This Recast is basically a mix between a Slingbox and TiVo. It acts as an antenna to pick up over-the-air TV programming and allows you to record it like a DVR. When paired with a Fire TV device, it'll add a DVR menu. It also will play your TV shows and movies on practically any device - including the Show.

The device also, crucially, now comes with Amazon's Silk Browser, which means that you'll be able to watch both YouTube and YouTube TV via the browser - something which wasn't an option through the first generation, after the app was cut.

What about the skills?

If you've only used the standard Alexa speakers before, you'll have to learn some of the assistant's Show-centric capabilities. All kinds of companies have been updating their skills with Echo Show support over the past year, in order to advantage of that big display and camera, so make sure to head over to our dedicated Skills brief to get the most out of your Show.

Best Amazon Echo Show skills

The most immediately useful application of visual skills is in the kitchen. Food Network and Allrecipes have both updated their skills to take advantage of the display. Food Network will play cooking tutorials, so you can follow along while you cook in the kitchen. Similarly, the Allrecipe app will either play video or list out the recipe so you can quickly reference it as you cook. And this has been improved through the new interface for 2018, letting you go step-by-step and even skip forward or back at different stages.

That's not all, either. Some apps, like CNN's Flash Briefing, have a video component so you can get a video flash briefing (you just have to say "Alexa, play my video flash briefing"). Below is a list of some of the most useful skills making use of the Show's display and camera.

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Get started with some Amazon Echo Show commands

“Alexa, take a photo” – Alexa will take a hands-free selfie and upload it to Prime Photos.

“Alexa, what’s the weather like today?”

"Alexa, call an Uber" – With the Show, you'll be able to see visual updates on the status of your ride

"Alexa, play the trailer for [movie]"

"Alexa, ask Kayak how much it costs to fly from [place] to [place]" – With the Show, you'll see a list of options, which is easier to digest than listening to Alexa read them all out.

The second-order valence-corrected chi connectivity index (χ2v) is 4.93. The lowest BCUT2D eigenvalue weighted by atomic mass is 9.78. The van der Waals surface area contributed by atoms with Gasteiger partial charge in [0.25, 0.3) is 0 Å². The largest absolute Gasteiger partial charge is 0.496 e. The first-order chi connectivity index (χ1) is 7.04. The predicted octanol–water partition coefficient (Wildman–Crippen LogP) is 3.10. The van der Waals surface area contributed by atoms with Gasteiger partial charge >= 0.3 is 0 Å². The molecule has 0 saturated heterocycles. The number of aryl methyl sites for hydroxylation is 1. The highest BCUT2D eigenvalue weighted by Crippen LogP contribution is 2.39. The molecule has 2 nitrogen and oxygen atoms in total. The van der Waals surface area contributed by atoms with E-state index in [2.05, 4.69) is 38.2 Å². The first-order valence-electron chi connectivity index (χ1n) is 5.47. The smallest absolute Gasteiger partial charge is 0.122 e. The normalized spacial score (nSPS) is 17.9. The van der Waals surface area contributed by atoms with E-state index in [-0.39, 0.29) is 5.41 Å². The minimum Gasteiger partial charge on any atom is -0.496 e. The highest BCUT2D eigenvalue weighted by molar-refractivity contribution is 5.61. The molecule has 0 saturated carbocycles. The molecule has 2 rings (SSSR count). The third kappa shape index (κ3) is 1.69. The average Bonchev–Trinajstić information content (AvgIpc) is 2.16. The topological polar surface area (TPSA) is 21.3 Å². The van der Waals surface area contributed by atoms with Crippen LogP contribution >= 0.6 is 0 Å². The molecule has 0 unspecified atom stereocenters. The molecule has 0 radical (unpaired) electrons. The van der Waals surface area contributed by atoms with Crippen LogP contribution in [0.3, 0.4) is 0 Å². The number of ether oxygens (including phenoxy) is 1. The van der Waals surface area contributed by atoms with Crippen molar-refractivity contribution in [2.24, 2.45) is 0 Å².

"Alexa, show me the lyrics"

"Alexa, show my front door camera" – If you have the Ring Video Doorbell, Alexa will show you a live feed from the doorbell on your Show. You can do a similar trick with the Nest Camera.

"Alexa, what movies are showing nearby?"

Controlling the smart home

Amazon Echo Show guide: Everything you need to know about the 2018 edition

Arguably, the new Echo Show has leapfrogged the Echo Plus as the most attractive option to control your smart home. Like the Plus, it now features a Zigbee controller, eliminating the need for hubs for specific devices like bulbs and smart security systems. And the reason this is more attractive on the Show than the Plus, naturally, is because of that 10-inch screen visualising things for you.

With the improved internals, you can now say "Alexa, discover my devices" and add a bunch of new tech to your smart home. There's a new two-way talk feature for Ring and August doorbells, which upgrades on the simple video feed you were given through the first generation.

Read this: How to use your security camera with your Echo

It can also pair with Nest cameras, to let you check up what's happening outside or in another room, and control your Nest Thermostat from the Show as you would from other Echo devices.

And for devices that don't agree with the new Zigbee smarts, you can still hook up your Echo Show to the likes of your Yale lock via the SmartThings or Wink hub, meaning you'll be able to control the lock on the front door with voice. So you can see who's outside on the Show's display and ask it to unlock the door if it's someone you want to let in.

Setting it up

Just as with other Echo devices, setting up the Show is simple. You just turn it on and connect it to your Wi-Fi network. Rather than handle things via the Alexa app on your phone, however, you'll just type in your information on the Show itself. It does have a touchscreen display, after all.

All you have to do is make sure you have an Amazon account. If you have an Amazon Prime account, that's even better, as you'll have access to Prime Music, Video and Photos. Top tip: be sure to set your location in the app, as this will make Alexa more useful with certain features.